The Housing Assistance Council is an independent, non-partisan and regularly responds to Congressional committees, Member offices, federal agencies, and policy advocacy coalitions with the research and information needed to make informed policy decisions. Our research work, Rural Data Portal, and Veterans Data Central all provide valuable, educational context to frame the rural policy conversation. If you want to know how a new program or policy could impact America’s small towns and rural places, please don’t hesitate to contact us at policy@ruralhome.org.

HAC Submits Comments on USDA Civil Rights Changes

On March 24, 2018 HAC submitted comments to USDA on proposed changes to its civil rights functions. HAC’s comments encourage USDA to stay focused on protecting the civil rights of its customers and staff, and providing information about how the proposed changes were identified as necessary.

HAC’s comments are available here (PDF).

FY18 Spending Agreement Increases Funds for Some Housing Programs

Congressional negotiatiors agreed March 21, 2018 on an omnibus appropriations package for FY18, the fiscal year that began October 1, 2017. The bill is expected to pass both the House and Senate, and to be signed into law by President Trump, before midnight on March 23. The bill maintains or increases funding levels for both USDA and HUD housing programs. In fact, because the cap on FY18 spending levels was raised, funding levels for several programs were increased above the amounts in both the House and Senate FY18 bills. These include Section 502 direct homeownership loans, Section 515 direct rental loans, Section 542 vouchers, and others at USDA. At HUD, there are increases for HOME, CDBG, Section 202, Section 811, the Public Housing Capital Fund, tenant-based and project-based vouchers, and others.

The final bill does not include the Rural Economic Infrastructure Grants proposed in the Administration’s FY18 budget.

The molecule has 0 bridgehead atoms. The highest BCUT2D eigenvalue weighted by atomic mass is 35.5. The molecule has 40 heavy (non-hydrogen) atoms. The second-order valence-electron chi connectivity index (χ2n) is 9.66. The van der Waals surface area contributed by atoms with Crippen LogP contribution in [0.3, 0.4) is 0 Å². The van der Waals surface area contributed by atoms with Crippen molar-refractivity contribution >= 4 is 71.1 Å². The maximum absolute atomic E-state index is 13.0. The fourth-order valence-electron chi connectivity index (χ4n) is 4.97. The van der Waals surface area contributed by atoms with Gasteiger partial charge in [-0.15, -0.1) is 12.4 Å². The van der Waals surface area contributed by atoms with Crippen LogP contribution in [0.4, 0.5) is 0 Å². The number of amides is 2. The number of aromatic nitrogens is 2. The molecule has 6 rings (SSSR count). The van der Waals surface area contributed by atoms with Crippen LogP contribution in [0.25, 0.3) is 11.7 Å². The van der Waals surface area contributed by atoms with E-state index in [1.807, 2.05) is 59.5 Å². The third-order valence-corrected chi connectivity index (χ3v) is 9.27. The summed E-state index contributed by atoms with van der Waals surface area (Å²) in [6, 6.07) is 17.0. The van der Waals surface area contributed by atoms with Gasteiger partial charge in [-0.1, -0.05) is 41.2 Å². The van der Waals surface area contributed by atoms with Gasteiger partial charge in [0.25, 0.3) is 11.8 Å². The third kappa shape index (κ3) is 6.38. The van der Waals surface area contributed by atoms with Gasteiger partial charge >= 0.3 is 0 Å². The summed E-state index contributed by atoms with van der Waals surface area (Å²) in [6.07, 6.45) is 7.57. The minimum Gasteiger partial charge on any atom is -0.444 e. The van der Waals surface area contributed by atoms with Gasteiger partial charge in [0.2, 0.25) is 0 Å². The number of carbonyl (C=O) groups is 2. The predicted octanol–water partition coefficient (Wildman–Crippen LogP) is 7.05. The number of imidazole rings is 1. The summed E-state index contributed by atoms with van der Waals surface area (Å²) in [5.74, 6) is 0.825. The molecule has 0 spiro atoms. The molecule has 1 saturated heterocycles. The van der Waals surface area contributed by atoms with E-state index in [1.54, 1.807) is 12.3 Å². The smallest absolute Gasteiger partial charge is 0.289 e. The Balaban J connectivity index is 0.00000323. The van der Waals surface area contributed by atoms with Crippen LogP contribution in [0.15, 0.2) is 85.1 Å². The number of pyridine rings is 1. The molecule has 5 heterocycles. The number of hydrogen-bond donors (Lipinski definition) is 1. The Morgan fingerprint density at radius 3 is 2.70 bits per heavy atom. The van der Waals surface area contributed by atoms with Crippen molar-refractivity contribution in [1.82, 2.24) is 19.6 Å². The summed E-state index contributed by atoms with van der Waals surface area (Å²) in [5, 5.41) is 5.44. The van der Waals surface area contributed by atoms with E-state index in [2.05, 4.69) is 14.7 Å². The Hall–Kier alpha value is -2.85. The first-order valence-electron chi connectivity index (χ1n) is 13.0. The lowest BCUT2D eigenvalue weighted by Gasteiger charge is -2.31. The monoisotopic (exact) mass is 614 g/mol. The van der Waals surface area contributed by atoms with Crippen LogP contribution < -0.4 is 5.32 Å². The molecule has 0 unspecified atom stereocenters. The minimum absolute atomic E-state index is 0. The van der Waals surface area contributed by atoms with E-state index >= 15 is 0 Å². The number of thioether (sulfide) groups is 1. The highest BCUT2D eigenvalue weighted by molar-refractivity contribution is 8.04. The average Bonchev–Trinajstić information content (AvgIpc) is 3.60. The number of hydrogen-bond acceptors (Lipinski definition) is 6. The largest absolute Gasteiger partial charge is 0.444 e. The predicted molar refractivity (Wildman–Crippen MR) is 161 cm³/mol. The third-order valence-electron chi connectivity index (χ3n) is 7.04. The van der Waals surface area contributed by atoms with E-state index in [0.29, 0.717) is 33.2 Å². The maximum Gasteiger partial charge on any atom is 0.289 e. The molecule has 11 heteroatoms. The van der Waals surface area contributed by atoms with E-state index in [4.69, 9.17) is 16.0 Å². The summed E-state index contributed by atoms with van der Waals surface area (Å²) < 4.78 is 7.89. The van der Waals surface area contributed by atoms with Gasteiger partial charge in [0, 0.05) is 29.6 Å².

Congress has recently taken the first steps towards FY19 funding decisions, beginning to hold hearings on the Administration’s budget requests. HAC will continue to report on this process as it moves forward.

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USDA Rural Dev. Prog.
(dollars in millions)

FY16 Approp.

FY17 Approp.

FY18 House Bill (H.R. 3268)

FY18 Senate Bill (S. 1603)

FY18 Final Approp.

502 Single Fam. Direct
Self-Help setaside

$900
5

$1,000
5

$900
5

$1,000
5

$1,100
5

502 Single Family Guar.

24,000

24,000

24,000

24,000

24,000

504 VLI Repair Loans

26.3

26.3

24

26.3

28

504 VLI Repair Grants

28.7

28.7

a

28.7

30

515 Rental Hsg. Direct Lns.

28.4

35

28.4

35

40

514 Farm Labor Hsg. Lns.

23.9

23.9

15

23.8

23

516 Farm Labor Hsg. Grts.

8.3

8.3

6

8.3

8.4

521 Rental Assistance

1,390

1,405

1,345

1,345

1,345

523 Self-Help TA

27.5

30

25

30

30

533 Hsg. Prsrv. Grants

3.5

5

a

5

10

538 Rental Hsg. Guar.

150

230

230

230

230

Rental Prsrv. Demo. (MPR)

22

22

15

22

22

542 Rural Hsg. Vouchers

15

19.4

20

19.4

25

Rural Cmnty. Dev’t Init.

4

4

0

4

4

a. Section 504 grants and Section 533 grants would have been rolled into a new Rural Economic Infrastructure Grant program. This change is not included in the final bill.

HUD Program
(dollars in millions)

FY16 Approp.

FY17 Approp.

FY18 House Bill (H.R. 3353)

FY18 Senate Bill (S. 1655)

FY18 Final Approp.

CDBG

$3,000

$3,000

$2,900

3,000

3,300

HOME

950

950

850

950

1,362

Self-Help Homeownshp. (SHOP)

10

10

10

10

10

Veterans Home Rehab

5.7

4

0

4

4

Tenant-Based RA
VASH setaside
Tribal VASH

19,628
60
0

20,292
40
7

20,487
577b
7

21,365
40
5

22,015
40
5

Project-Based Rental Asstnce.

10,622

10,816

11,082

11,507

11,515

Public Hsg. Capital Fund

1,900

1,942

1,850

1,945

2,750

Public Hsg. Operating Fund

4,500

4,400

4,400

4,500

4,550

Choice Neighbrhd. Initiative

125

137.5

20

50

150

Native Amer. Hsg. Block Grant

650

654

654

655

655

Homeless Assistance Grants

2,250

2,383

2,383

2,456

2,513

Hsg. Opps. for Persons w/ AIDS

335

356

356

330

375

202 Hsg. for Elderly

432.7

502.4

573

573

678

811 Hsg. for Disabled

150.6

146.2